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Discussion Starter · #1 ·
I'm finally ready to pull the trigger on a new TV. I've done a ton of research and I'm finding that it's hard to beat the 8500. Almost bought one a few months back, but decided to wait till some of the 2010's hit the market. With the new Sony's and the Samsung C7100 or 7000, whatever it is, it seems like none of them are coming close to the 8500. 3-D aside (I'm not adopting yet), I think I'm going to pull the trigger on the 8500, 55in for the living room and 46in for the bedroom. Can anyone tell me if this is a good move or bad. I'm not an expert or anything, but I just can't see anything topping the 8500. Thanks guys, any input would be great.
 

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Well honestly it all comes down to preference but I ended up ordering my 8500 a few nights ago after extensive searching on all upcoming 2010 models. It seems that after Samsungs lawsuit they are afraid to do local dimming now so that to me means all of their LED sets will be a little less on par with the 8500's picture quality. The biggest disappointment this year is that every company wants to push 3D and IMO I could care less about that. All this is saying to me is that the Kuro and 8500 will be the kings of their respective panel technology for a while longer.


I'd say at the prices you can find the 8500 for now it's definetely well worth it if you are willing to spend the money.
 

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Discussion Starter · #3 ·
My thoughts exactly. I was just bummed to find that all of Sammy's new 2010's are all Edge-Lit. From the pic's in other threads about the C7000, the flashlighting is in full effect on the 2010's. The wife and I are going to hit up the local stores this weekend and the prices on the 55 and 46 just seem to be at the right point.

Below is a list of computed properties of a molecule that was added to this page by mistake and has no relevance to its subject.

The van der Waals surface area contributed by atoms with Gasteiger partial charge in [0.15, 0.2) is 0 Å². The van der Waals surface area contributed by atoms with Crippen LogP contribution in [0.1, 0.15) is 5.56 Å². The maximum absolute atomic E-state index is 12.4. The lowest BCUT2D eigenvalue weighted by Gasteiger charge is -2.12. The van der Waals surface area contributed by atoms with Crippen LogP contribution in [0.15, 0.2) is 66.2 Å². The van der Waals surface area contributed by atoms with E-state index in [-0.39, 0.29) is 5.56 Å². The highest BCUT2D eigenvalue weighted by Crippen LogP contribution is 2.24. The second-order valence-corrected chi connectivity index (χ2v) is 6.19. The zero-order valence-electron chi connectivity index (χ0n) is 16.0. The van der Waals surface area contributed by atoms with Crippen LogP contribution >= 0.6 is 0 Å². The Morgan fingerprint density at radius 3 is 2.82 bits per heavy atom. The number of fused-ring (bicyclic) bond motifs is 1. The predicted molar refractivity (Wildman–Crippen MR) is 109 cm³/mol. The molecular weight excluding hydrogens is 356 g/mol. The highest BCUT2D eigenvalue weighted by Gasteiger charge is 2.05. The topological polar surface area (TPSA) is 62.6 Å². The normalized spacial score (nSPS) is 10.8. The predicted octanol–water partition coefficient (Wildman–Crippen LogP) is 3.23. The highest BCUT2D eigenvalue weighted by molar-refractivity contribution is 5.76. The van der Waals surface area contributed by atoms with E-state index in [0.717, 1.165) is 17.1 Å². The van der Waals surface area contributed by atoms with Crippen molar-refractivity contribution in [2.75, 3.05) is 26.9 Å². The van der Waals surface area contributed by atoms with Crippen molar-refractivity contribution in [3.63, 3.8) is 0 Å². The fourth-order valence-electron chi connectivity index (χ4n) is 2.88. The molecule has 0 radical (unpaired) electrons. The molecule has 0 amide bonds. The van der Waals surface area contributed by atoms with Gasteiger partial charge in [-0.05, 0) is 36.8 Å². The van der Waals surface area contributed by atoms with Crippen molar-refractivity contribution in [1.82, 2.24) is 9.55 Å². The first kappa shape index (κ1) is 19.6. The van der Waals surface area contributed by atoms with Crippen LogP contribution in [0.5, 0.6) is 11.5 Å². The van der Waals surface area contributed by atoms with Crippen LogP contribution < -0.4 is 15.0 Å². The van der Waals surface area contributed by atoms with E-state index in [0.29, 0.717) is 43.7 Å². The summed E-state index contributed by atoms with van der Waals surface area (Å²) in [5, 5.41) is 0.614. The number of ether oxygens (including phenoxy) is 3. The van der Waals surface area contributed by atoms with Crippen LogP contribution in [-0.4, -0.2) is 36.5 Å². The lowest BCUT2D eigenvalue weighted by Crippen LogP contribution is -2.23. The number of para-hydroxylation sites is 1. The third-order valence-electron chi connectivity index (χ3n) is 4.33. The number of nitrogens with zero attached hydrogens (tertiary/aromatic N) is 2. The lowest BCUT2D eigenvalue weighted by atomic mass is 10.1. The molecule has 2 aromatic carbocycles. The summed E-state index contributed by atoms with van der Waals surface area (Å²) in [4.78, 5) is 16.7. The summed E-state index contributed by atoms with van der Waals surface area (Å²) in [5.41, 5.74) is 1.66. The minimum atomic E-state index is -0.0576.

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One of the benefits of the new top end 3D models is that in order to support full 3D these TV have faster and more powerfull video porcessing chips with more built in memory. These eables them to have more powerfull upscaling algorithims, better Vector adaptive motion compensation de-intgerlacing support, and less lag in 2D mode due the faster processors. IMHO in a couple of years we will stop thinking of high end models as 3D models but will think of 3D support as one on the standard features of the thes models which will eventually be in almos all if not all HDTVs.
 

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I'm also trying to decide if I should pull the trigger on the 8500. My problem is that I would love to see what the c8000 has to offer. I THINK it has some kind of local dimming( maybe pinpoint dimming they call it?) and I have a feeling that will be a real nice set. Like another poster said, while the 8500 has the local dimming, you would think that all the other features to be slightly improved as the new models come along and that is why you are hearing some people say that the c7000 can hold its own against the 8500. It's a hard call to make, and I really need this set for a new place by april so I can see my Yanks play. I know from talking to a friend who can get me all these sets that I can get all of them within $150 of each other so I am really unsure what to do also. 3d is not a huge concern for me, although I wouldn't exactly mind having it as a little bonus. What concerns me more is that the news sets are probably just overall a bit step up from last year in many areas, as is what normally happens in products.
 

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"Is the 8500 still the TV to beat even after the 2010's are out?"


I guess my first question is, "How will we know until there have been enough people buying the new TVs to give accurate reviews of their experiences with them?"


That being said, the 8500 is such a good TV at such a good price right now, unless you are one who is more interested in cutting-edge technology and are willing to take a chance on an unknown, why would you not buy the 8500 if you're really interested in getting one of the best TVs ever made?


Only you can answer that question.


I know deciding what TV to buy can be very frustrating. Do your research, but if you're really interested in an 8500, I wouldn't wait too long or they will all be gone.


Good luck.
 
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